The Real Deal Miami

Debating a rising dollar’s effect on South Florida

By Jennifer LeClaire | July 01, 2008 03:26PM

The dollar is coming off its most significant rally in the past several months against the euro

Still, the long-term prospects for the U.S. dollar are good, as a weak dollar is negatively impacting much of the world’s trade and steps are being considered to stimulate the greenback.

How would a rising dollar impact the South Florida real estate market? Real estate professionals have mixed impressions.

Some believe it could drive away foreign investors. Others say signals of a dollar recovery would have the opposite effect, attracting even more foreign investment. Still others say that anything could happen.

Most entrepreneurs and developers believe that the dollar can’t sink against the euro forever, and there is some concern that a rapid currency recovery could make real estate development more expensive.

“If the dollar rises gradually, there won’t be much impact,” said Les Byron, a principal of Sperry Van Ness/Kidwell-Byron in Fort Lauderdale. “If it rises rapidly, there could be a negative impact because it could drive away foreign investors. South Florida depends on foreign investors.”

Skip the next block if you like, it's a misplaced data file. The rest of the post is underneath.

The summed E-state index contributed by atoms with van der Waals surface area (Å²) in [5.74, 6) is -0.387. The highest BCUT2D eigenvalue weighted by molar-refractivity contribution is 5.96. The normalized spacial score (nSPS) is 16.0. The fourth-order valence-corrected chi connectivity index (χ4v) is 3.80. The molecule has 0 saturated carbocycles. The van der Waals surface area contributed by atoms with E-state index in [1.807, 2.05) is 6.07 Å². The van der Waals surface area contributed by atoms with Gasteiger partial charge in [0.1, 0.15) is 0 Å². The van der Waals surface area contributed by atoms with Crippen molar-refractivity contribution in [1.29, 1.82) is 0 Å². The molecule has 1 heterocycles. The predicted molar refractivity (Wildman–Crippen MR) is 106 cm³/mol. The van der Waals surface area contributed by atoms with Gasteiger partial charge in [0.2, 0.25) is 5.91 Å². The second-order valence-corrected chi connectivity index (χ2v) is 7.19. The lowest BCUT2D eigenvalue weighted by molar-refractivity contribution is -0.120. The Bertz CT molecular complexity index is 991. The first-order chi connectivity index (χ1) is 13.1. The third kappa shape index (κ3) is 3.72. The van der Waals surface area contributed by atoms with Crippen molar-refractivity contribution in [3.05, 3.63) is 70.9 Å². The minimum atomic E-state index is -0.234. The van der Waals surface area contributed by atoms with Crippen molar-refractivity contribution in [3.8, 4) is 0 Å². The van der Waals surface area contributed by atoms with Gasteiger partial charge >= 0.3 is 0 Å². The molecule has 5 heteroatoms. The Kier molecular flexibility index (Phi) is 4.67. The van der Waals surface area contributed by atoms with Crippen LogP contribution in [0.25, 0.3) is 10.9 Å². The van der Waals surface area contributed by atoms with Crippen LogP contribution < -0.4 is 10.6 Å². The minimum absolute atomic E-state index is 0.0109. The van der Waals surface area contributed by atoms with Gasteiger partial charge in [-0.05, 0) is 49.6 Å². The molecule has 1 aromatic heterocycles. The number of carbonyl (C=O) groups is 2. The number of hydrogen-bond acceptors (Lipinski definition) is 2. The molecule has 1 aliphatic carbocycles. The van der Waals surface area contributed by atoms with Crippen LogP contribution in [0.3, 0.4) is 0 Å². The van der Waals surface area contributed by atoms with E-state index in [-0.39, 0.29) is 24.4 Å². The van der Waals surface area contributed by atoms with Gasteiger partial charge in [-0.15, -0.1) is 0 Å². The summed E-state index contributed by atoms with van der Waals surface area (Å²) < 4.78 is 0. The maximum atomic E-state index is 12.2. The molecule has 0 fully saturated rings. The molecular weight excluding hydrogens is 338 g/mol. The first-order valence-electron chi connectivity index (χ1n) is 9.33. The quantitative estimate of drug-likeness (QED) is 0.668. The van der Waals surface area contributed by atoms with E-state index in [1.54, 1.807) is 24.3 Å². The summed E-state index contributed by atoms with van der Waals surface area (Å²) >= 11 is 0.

Andrew Russo, principal of VIP Properties of Distinction in Jupiter, has a different take. As he sees it, the dollar is historically weak against the pound and euro, and the June rally could serve as a wake up call to get the foreign investors off the fence.

Many foreign investors and investment funds have been looking at Florida real estate, but have been weary about both the dollar and the real estate market weakening, he said.

As sectors of South Florida’s real estate market begin to stabilize, a slightly stronger dollar could draw more European investors.  

“With real estate prices down … 20 percent from the 2005 highs, the dollar remaining weak, and the demographics of South Florida very strong and only getting stronger, now is the time to invest, especially if you are buying real estate with a foreign currency,” Russo said.

Of course, there’s already plenty of recent activity from foreign investors in the South Florida marketplace. As the U.S. real estate market weakens, many foreign investors have invested in second homes or vacation property.  

“The rising dollar is just indication and impetus not to wait to get in on this market,” said Richard Swerdlow, CEO of, a condo marketplace headquartered in Coconut Grove. “Housing prices will go up just as the dollar will, so I expect foreign investors to continue to invest in South Florida properties – maybe even more so – with the expectation that this down market and weak dollar are only temporary,” he said.

Alan Macken, principal of Macken Realty, a real estate brokerage and development firm in Miami, said he sees the good and the bad in a rising dollar. 

“Like every other buyer, although foreign investors are getting the exchange rate advantages, they are waiting for the bottom and we all know you can’t pick an accurate bottom,” Macken said. “I don’t think a rising dollar would immediately drive away foreign investors. It may cause them to make their move before that perceived bottom.”